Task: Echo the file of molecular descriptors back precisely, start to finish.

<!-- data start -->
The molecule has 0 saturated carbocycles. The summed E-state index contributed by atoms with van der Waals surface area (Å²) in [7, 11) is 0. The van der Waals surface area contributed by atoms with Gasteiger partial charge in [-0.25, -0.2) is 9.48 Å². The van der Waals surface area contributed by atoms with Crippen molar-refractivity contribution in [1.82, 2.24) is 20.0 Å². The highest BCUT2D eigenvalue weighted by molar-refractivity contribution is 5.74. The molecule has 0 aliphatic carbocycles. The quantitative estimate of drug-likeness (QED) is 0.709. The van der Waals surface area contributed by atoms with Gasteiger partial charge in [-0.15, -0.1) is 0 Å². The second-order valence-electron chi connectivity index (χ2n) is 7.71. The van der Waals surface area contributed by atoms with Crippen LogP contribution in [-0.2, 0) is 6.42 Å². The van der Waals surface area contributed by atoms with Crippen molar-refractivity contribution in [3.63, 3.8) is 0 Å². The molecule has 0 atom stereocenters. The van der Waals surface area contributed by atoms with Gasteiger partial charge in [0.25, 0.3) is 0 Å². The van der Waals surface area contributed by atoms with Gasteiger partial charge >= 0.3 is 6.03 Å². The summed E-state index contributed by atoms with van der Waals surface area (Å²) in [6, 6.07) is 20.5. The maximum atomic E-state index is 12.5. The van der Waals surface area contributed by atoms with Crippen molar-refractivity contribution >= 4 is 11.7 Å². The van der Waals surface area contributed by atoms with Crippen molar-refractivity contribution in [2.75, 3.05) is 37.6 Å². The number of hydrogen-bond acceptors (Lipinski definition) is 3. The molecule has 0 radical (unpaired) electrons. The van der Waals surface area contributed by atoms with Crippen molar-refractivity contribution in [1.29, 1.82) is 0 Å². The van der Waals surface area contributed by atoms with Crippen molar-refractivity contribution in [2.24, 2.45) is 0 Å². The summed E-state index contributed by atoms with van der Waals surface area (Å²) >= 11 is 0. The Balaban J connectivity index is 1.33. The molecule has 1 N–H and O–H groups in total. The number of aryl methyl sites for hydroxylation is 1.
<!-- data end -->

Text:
The molecule has 0 saturated carbocycles. The summed E-state index contributed by atoms with van der Waals surface area (Å²) in [7, 11) is 0. The van der Waals surface area contributed by atoms with Gasteiger partial charge in [-0.25, -0.2) is 9.48 Å². The van der Waals surface area contributed by atoms with Crippen molar-refractivity contribution in [1.82, 2.24) is 20.0 Å². The highest BCUT2D eigenvalue weighted by molar-refractivity contribution is 5.74. The molecule has 0 aliphatic carbocycles. The quantitative estimate of drug-likeness (QED) is 0.709. The van der Waals surface area contributed by atoms with Gasteiger partial charge in [-0.15, -0.1) is 0 Å². The second-order valence-electron chi connectivity index (χ2n) is 7.71. The van der Waals surface area contributed by atoms with Crippen LogP contribution in [-0.2, 0) is 6.42 Å². The van der Waals surface area contributed by atoms with Crippen molar-refractivity contribution in [3.63, 3.8) is 0 Å². The molecule has 0 atom stereocenters. The van der Waals surface area contributed by atoms with Gasteiger partial charge in [0.25, 0.3) is 0 Å². The van der Waals surface area contributed by atoms with Gasteiger partial charge >= 0.3 is 6.03 Å². The summed E-state index contributed by atoms with van der Waals surface area (Å²) in [6, 6.07) is 20.5. The maximum atomic E-state index is 12.5. The van der Waals surface area contributed by atoms with Crippen molar-refractivity contribution >= 4 is 11.7 Å². The van der Waals surface area contributed by atoms with Crippen molar-refractivity contribution in [2.75, 3.05) is 37.6 Å². The number of hydrogen-bond acceptors (Lipinski definition) is 3. The molecule has 0 radical (unpaired) electrons. The van der Waals surface area contributed by atoms with Crippen molar-refractivity contribution in [1.29, 1.82) is 0 Å². The van der Waals surface area contributed by atoms with Crippen molar-refractivity contribution in [2.24, 2.45) is 0 Å². The summed E-state index contributed by atoms with van der Waals surface area (Å²) >= 11 is 0. The Balaban J connectivity index is 1.33. The molecule has 1 N–H and O–H groups in total. The number of aryl methyl sites for hydroxylation is 1.